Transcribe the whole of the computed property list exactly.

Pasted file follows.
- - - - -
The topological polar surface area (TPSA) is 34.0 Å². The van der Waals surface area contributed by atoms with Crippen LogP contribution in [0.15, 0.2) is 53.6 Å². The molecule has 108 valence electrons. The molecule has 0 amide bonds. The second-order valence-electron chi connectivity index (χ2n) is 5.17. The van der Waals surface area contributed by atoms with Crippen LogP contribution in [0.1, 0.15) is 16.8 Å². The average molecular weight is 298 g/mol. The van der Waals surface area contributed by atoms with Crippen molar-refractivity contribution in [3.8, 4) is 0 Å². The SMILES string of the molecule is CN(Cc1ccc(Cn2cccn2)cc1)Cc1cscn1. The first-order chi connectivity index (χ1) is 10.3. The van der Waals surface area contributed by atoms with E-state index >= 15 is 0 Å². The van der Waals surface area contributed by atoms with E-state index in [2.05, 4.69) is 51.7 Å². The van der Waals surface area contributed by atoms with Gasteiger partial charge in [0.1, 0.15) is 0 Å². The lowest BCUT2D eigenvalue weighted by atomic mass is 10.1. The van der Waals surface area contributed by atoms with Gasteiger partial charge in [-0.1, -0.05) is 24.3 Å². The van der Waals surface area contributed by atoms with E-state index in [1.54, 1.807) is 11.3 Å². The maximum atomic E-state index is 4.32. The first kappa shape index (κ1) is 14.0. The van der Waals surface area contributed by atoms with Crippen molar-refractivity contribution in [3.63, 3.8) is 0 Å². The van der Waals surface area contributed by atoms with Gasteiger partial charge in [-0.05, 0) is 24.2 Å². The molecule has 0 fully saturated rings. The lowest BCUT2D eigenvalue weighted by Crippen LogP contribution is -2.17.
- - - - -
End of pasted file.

The topological polar surface area (TPSA) is 34.0 Å². The van der Waals surface area contributed by atoms with Crippen LogP contribution in [0.15, 0.2) is 53.6 Å². The molecule has 108 valence electrons. The molecule has 0 amide bonds. The second-order valence-electron chi connectivity index (χ2n) is 5.17. The van der Waals surface area contributed by atoms with Crippen LogP contribution in [0.1, 0.15) is 16.8 Å². The average molecular weight is 298 g/mol. The van der Waals surface area contributed by atoms with Crippen molar-refractivity contribution in [3.8, 4) is 0 Å². The SMILES string of the molecule is CN(Cc1ccc(Cn2cccn2)cc1)Cc1cscn1. The first-order chi connectivity index (χ1) is 10.3. The van der Waals surface area contributed by atoms with E-state index >= 15 is 0 Å². The van der Waals surface area contributed by atoms with E-state index in [2.05, 4.69) is 51.7 Å². The van der Waals surface area contributed by atoms with Gasteiger partial charge in [0.1, 0.15) is 0 Å². The lowest BCUT2D eigenvalue weighted by atomic mass is 10.1. The van der Waals surface area contributed by atoms with Gasteiger partial charge in [-0.1, -0.05) is 24.3 Å². The van der Waals surface area contributed by atoms with E-state index in [1.54, 1.807) is 11.3 Å². The maximum atomic E-state index is 4.32. The first kappa shape index (κ1) is 14.0. The van der Waals surface area contributed by atoms with Crippen molar-refractivity contribution in [3.63, 3.8) is 0 Å². The van der Waals surface area contributed by atoms with Gasteiger partial charge in [-0.05, 0) is 24.2 Å². The molecule has 0 fully saturated rings. The lowest BCUT2D eigenvalue weighted by Crippen LogP contribution is -2.17.